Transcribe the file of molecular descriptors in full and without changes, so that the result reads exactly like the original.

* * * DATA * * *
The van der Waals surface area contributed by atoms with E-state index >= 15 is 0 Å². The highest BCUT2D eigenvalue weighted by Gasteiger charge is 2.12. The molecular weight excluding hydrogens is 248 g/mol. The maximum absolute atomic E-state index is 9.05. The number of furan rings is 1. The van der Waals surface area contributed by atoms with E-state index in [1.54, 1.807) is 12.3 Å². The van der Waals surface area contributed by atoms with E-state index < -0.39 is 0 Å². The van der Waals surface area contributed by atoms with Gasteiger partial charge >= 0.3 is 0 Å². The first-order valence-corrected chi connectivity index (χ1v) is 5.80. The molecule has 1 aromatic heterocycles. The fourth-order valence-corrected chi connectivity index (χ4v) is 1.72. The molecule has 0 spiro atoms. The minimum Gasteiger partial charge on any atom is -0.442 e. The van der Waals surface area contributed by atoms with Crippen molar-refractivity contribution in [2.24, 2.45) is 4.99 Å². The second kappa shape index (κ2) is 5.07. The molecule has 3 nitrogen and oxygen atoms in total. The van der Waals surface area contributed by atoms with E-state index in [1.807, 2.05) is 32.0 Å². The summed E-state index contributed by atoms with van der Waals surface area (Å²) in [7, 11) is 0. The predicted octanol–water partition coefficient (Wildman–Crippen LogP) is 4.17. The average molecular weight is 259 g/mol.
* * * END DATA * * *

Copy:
The van der Waals surface area contributed by atoms with E-state index >= 15 is 0 Å². The highest BCUT2D eigenvalue weighted by Gasteiger charge is 2.12. The molecular weight excluding hydrogens is 248 g/mol. The maximum absolute atomic E-state index is 9.05. The number of furan rings is 1. The van der Waals surface area contributed by atoms with E-state index in [1.54, 1.807) is 12.3 Å². The van der Waals surface area contributed by atoms with E-state index < -0.39 is 0 Å². The van der Waals surface area contributed by atoms with Gasteiger partial charge >= 0.3 is 0 Å². The first-order valence-corrected chi connectivity index (χ1v) is 5.80. The molecule has 1 aromatic heterocycles. The fourth-order valence-corrected chi connectivity index (χ4v) is 1.72. The molecule has 0 spiro atoms. The minimum Gasteiger partial charge on any atom is -0.442 e. The van der Waals surface area contributed by atoms with Crippen molar-refractivity contribution in [2.24, 2.45) is 4.99 Å². The second kappa shape index (κ2) is 5.07. The molecule has 3 nitrogen and oxygen atoms in total. The van der Waals surface area contributed by atoms with E-state index in [1.807, 2.05) is 32.0 Å². The summed E-state index contributed by atoms with van der Waals surface area (Å²) in [7, 11) is 0. The predicted octanol–water partition coefficient (Wildman–Crippen LogP) is 4.17. The average molecular weight is 259 g/mol.